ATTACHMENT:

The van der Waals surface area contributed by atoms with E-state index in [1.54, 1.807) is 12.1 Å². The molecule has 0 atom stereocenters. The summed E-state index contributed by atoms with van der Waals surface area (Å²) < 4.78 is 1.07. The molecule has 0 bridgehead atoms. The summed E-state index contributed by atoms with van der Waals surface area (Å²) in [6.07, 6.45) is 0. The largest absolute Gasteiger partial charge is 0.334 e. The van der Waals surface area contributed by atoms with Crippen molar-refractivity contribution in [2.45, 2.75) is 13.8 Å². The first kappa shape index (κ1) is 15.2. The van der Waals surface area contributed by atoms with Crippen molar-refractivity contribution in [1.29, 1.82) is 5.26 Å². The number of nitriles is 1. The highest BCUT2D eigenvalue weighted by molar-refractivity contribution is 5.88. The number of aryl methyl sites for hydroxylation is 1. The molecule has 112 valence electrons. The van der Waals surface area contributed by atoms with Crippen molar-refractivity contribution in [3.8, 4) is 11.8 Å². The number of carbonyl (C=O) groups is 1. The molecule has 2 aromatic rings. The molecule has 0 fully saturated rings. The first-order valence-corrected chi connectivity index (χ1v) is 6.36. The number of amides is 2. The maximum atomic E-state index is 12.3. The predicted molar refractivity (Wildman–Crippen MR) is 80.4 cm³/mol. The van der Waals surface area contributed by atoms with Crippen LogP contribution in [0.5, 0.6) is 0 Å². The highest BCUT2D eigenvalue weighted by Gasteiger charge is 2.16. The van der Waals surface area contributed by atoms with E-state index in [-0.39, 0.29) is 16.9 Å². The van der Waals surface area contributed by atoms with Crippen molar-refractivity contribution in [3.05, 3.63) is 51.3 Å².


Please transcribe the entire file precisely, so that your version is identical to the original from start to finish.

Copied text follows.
The van der Waals surface area contributed by atoms with E-state index in [1.54, 1.807) is 12.1 Å². The molecule has 0 atom stereocenters. The summed E-state index contributed by atoms with van der Waals surface area (Å²) < 4.78 is 1.07. The molecule has 0 bridgehead atoms. The summed E-state index contributed by atoms with van der Waals surface area (Å²) in [6.07, 6.45) is 0. The largest absolute Gasteiger partial charge is 0.334 e. The van der Waals surface area contributed by atoms with Crippen molar-refractivity contribution in [2.45, 2.75) is 13.8 Å². The first kappa shape index (κ1) is 15.2. The van der Waals surface area contributed by atoms with Crippen molar-refractivity contribution in [1.29, 1.82) is 5.26 Å². The number of nitriles is 1. The highest BCUT2D eigenvalue weighted by molar-refractivity contribution is 5.88. The number of aryl methyl sites for hydroxylation is 1. The molecule has 112 valence electrons. The van der Waals surface area contributed by atoms with Crippen molar-refractivity contribution in [3.8, 4) is 11.8 Å². The number of carbonyl (C=O) groups is 1. The molecule has 2 aromatic rings. The molecule has 0 fully saturated rings. The first-order valence-corrected chi connectivity index (χ1v) is 6.36. The number of amides is 2. The maximum atomic E-state index is 12.3. The predicted molar refractivity (Wildman–Crippen MR) is 80.4 cm³/mol. The van der Waals surface area contributed by atoms with Crippen LogP contribution in [0.5, 0.6) is 0 Å². The highest BCUT2D eigenvalue weighted by Gasteiger charge is 2.16. The van der Waals surface area contributed by atoms with E-state index in [-0.39, 0.29) is 16.9 Å². The van der Waals surface area contributed by atoms with Crippen molar-refractivity contribution in [3.05, 3.63) is 51.3 Å².